An Open Letter About our Housing Plan

December 14, 2022

Dear friends and neighbors,

As residents and representatives of Mississauga, we want to set the record straight when it comes to our government’s housing plan.

Ontario is expected to grow by more than two million people by 2031. This growth was recently confirmed by the federal government’s new annual immigration targets of half a million people a year over the next three years. Most of these newcomers will be welcomed to Ontario in search of jobs and opportunity, with many choosing Mississauga as home. At the same time, we are in a housing crisis because there are simply not enough homes to meet demand. Over the last decade, an average of 2,100 new homes were built each year in Mississauga – far below the number of homes the city needs to match its population growth.

It’s time to get building. That’s why our government has set a new housing target for Mississauga – 120,000 new homes by 2032 – and made a series of other changes to lower municipal fees and make it cheaper and easier to build homes.

Here are the facts:

  • Municipal fees are a tax on Mississauga homebuyers, adding more than $126,000 to the cost of a typical home.
  • Mississauga alone has raised these fees far above the rate of inflation, up nearly 30 per cent in the last two years alone.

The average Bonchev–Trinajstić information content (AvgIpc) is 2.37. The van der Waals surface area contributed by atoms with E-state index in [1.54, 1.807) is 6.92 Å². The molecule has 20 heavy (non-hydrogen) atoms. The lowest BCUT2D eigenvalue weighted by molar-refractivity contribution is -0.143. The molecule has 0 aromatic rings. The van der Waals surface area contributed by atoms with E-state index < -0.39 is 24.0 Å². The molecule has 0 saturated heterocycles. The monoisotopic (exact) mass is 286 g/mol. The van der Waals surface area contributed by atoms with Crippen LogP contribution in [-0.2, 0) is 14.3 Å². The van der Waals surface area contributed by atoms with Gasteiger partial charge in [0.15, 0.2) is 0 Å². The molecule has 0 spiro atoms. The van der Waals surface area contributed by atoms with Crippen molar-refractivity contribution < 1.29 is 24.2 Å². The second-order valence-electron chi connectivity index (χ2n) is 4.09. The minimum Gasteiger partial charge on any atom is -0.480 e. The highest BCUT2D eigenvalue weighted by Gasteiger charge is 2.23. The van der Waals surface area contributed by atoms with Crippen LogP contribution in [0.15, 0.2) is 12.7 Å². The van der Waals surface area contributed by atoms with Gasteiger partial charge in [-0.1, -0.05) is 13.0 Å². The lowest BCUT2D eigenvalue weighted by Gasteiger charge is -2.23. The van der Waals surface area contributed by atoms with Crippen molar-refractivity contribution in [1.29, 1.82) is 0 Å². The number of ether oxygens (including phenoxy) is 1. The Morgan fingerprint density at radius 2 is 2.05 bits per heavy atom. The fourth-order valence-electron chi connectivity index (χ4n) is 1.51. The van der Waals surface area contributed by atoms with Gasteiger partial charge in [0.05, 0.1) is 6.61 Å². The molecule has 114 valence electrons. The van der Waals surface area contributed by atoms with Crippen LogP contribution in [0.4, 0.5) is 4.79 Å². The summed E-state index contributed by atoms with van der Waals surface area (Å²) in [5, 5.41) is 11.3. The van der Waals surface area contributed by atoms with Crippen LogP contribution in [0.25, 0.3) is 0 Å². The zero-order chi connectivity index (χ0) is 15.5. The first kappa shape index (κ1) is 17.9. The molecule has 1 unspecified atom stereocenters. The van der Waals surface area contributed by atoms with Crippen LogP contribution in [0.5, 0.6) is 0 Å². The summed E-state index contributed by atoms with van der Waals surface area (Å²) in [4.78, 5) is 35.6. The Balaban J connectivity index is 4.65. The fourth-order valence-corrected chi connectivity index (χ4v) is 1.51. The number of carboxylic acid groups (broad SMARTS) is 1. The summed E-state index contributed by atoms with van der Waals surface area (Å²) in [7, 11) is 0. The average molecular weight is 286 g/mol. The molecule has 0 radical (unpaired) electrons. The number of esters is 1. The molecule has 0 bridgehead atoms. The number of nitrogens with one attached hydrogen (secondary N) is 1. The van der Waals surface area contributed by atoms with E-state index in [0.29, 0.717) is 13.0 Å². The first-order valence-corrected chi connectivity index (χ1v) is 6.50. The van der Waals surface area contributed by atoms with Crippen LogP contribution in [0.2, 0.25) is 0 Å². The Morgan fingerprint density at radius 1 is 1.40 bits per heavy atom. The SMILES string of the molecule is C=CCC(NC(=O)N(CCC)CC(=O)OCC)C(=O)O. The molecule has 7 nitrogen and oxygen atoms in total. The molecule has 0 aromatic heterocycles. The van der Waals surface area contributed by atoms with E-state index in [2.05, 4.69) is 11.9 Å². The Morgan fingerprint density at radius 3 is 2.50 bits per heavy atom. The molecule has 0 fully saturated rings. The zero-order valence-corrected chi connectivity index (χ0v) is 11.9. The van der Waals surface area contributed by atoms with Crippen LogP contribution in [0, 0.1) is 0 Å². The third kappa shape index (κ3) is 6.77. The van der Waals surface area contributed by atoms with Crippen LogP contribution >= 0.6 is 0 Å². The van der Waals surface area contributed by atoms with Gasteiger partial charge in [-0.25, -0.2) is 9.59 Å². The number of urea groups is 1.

• Between 2013 and 2019, Mississauga only spent 74 per cent of the charges it collected on new homes each year, despite continuing to raise its rates.
  • This left the city with a $271 million reserve last year – money that was collected to fund infrastructure, but has only made homes in Mississauga more expensive, putting the dream of homeownership out of reach for thousands of Ontarians.

Our government is making it cheaper and easier to find a home by limiting or eliminating out-of-control municipal fees on affordable, non-profit, and rental housing that Mississauga desperately needs. At the same time, we are reining in fee increases on all new homebuyers to bring home ownership into reach for more families. Mississauga already waives similar charges to encourage building new office space downtown and we are encouraging them to do the same for affordable housing.

The housing supply crisis is hurting hardworking Mississaugans, and they deserve to see their municipal government take this opportunity to make things better. We urge the city and mayor to back the province’s efforts to end the housing crisis and help young people, newcomers, lower income families, seniors on fixed income, and many others hoping to call Mississauga and Ontario home.


Deepak Anand
MPP, Mississauga – Malton

Rudy Cuzzetto
MPP, Mississauga – Lakeshore

Natalia Kusendova-Bashta
MPP, Mississauga – Centre

Kaleed Rasheed
MPP, Mississauga – East Cooksville

Sheref Sabawy
MPP, Mississauga – Erin Mills

Nina Tangri
MPP, Mississauga – Streetsville